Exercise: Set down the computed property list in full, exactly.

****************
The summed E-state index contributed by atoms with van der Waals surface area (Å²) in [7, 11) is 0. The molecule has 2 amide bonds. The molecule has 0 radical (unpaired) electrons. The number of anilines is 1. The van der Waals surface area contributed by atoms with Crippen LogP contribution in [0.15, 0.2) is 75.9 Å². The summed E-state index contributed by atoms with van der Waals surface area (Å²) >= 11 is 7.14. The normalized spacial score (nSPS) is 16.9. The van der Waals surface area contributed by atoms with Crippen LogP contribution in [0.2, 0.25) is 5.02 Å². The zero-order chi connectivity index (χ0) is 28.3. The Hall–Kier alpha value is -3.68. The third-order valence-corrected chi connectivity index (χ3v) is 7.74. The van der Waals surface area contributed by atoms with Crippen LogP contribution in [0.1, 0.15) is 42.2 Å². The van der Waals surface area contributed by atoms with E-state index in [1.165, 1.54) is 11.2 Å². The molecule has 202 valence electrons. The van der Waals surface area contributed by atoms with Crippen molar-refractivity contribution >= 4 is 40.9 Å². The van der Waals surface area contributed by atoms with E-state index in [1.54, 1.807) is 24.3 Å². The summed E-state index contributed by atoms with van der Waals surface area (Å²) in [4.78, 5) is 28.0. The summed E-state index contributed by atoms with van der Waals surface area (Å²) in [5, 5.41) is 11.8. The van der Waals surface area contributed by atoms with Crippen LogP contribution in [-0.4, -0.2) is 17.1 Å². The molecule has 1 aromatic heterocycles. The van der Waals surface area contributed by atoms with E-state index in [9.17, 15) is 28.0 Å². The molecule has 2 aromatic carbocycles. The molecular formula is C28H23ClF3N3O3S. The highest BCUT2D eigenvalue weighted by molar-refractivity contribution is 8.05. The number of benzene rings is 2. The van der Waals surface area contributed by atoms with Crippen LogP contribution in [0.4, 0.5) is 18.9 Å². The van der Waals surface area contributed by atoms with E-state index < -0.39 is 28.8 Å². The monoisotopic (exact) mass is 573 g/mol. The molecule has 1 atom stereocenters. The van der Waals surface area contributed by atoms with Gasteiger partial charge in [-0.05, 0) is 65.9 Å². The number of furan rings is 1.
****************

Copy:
The summed E-state index contributed by atoms with van der Waals surface area (Å²) in [7, 11) is 0. The molecule has 2 amide bonds. The molecule has 0 radical (unpaired) electrons. The number of anilines is 1. The van der Waals surface area contributed by atoms with Crippen LogP contribution in [0.15, 0.2) is 75.9 Å². The summed E-state index contributed by atoms with van der Waals surface area (Å²) >= 11 is 7.14. The normalized spacial score (nSPS) is 16.9. The van der Waals surface area contributed by atoms with Crippen LogP contribution in [0.2, 0.25) is 5.02 Å². The zero-order chi connectivity index (χ0) is 28.3. The Hall–Kier alpha value is -3.68. The third-order valence-corrected chi connectivity index (χ3v) is 7.74. The van der Waals surface area contributed by atoms with Crippen LogP contribution in [0.1, 0.15) is 42.2 Å². The van der Waals surface area contributed by atoms with E-state index in [1.165, 1.54) is 11.2 Å². The molecule has 202 valence electrons. The van der Waals surface area contributed by atoms with Crippen molar-refractivity contribution >= 4 is 40.9 Å². The van der Waals surface area contributed by atoms with E-state index in [1.54, 1.807) is 24.3 Å². The summed E-state index contributed by atoms with van der Waals surface area (Å²) in [4.78, 5) is 28.0. The summed E-state index contributed by atoms with van der Waals surface area (Å²) in [5, 5.41) is 11.8. The van der Waals surface area contributed by atoms with Crippen LogP contribution in [-0.4, -0.2) is 17.1 Å². The molecule has 1 aromatic heterocycles. The van der Waals surface area contributed by atoms with E-state index in [9.17, 15) is 28.0 Å². The molecule has 2 aromatic carbocycles. The molecular formula is C28H23ClF3N3O3S. The highest BCUT2D eigenvalue weighted by molar-refractivity contribution is 8.05. The number of benzene rings is 2. The van der Waals surface area contributed by atoms with Crippen LogP contribution in [0.4, 0.5) is 18.9 Å². The van der Waals surface area contributed by atoms with E-state index < -0.39 is 28.8 Å². The monoisotopic (exact) mass is 573 g/mol. The molecule has 1 atom stereocenters. The van der Waals surface area contributed by atoms with Gasteiger partial charge in [-0.05, 0) is 65.9 Å². The number of furan rings is 1.